Argument #2: The Business Analyst ends up doing the minutes informally every time because they are available and do lots of documentation as part of their role anyway (besides, who else will do it if not them?).

There is often the situation that the project team ends up assigning the role of taking minutes to the Business Analyst in an indirect and less formal way. It just happens that the Business Analyst is invited to a lot of the Project Management meetings and asked to take actions or minutes while the project manager is running the session. In some cases it makes sense for the Business Analyst to be part of the meeting from a Business Analysis perspective and therefore helping out with the minutes is perfectly okay, but then it happens often that the Business Analyst didn’t really have to be in the meeting and is only invited in order for them to take the minutes (because there is no other “logical” person in the team to do it). This is clearly inappropriate and a misjudgment of how to apply the Business Analyst within the project.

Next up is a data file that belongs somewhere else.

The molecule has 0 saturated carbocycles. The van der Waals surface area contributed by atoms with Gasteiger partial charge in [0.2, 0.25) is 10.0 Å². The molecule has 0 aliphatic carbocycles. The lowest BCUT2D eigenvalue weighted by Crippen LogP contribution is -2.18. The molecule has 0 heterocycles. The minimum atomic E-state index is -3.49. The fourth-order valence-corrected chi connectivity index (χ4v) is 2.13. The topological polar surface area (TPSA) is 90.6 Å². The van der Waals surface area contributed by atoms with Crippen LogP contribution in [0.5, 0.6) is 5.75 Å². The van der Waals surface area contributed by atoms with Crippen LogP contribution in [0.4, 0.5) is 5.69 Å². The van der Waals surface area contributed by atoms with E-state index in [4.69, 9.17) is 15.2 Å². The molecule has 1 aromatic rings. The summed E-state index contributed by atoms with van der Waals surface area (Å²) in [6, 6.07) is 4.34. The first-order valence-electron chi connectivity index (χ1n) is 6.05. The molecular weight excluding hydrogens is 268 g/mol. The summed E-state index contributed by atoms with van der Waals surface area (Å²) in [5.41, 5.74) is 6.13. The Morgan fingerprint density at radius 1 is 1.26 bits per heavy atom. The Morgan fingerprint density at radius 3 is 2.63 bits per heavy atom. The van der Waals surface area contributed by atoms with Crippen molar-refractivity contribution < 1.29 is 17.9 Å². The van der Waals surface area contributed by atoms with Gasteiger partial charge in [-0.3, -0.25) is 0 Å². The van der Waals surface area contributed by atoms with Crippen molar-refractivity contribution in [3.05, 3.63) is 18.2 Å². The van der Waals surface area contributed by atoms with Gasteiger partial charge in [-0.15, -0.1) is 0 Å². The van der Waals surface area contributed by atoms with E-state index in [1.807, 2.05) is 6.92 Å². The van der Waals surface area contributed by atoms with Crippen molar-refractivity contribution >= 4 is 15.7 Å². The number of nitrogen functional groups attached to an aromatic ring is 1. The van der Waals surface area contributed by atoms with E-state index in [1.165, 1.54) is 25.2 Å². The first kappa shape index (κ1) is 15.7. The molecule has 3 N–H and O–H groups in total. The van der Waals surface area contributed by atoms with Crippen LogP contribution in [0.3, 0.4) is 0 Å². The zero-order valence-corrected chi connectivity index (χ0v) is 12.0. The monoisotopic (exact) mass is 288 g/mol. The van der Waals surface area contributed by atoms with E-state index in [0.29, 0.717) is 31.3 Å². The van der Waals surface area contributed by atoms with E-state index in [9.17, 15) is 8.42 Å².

This type of situation can be caused by a variety of things and in many cases it is a combination of the Business Analyst being good nature’d and happy to help out (at least initially), the Project Manager not really being aware that it is not part of the Business Analysts role (sometimes the Business Analyst not knowing it is not part of their role) and a habit that is then created during the early stages of the project.

This scenario makes it harder to manage the Project Manager’s expectations without damaging the relationship between the Business Analyst and the Project Manager when the Business Analyst starts to feel that they are being asked to do something that it really not part of their role. Catch this misunderstanding around responsibilities as early as possible to avoid creating an uncomfortable relationship in future.

Argument #3: We all know it is not the Business Analysts role to take minutes, but they (have to) do it anyway.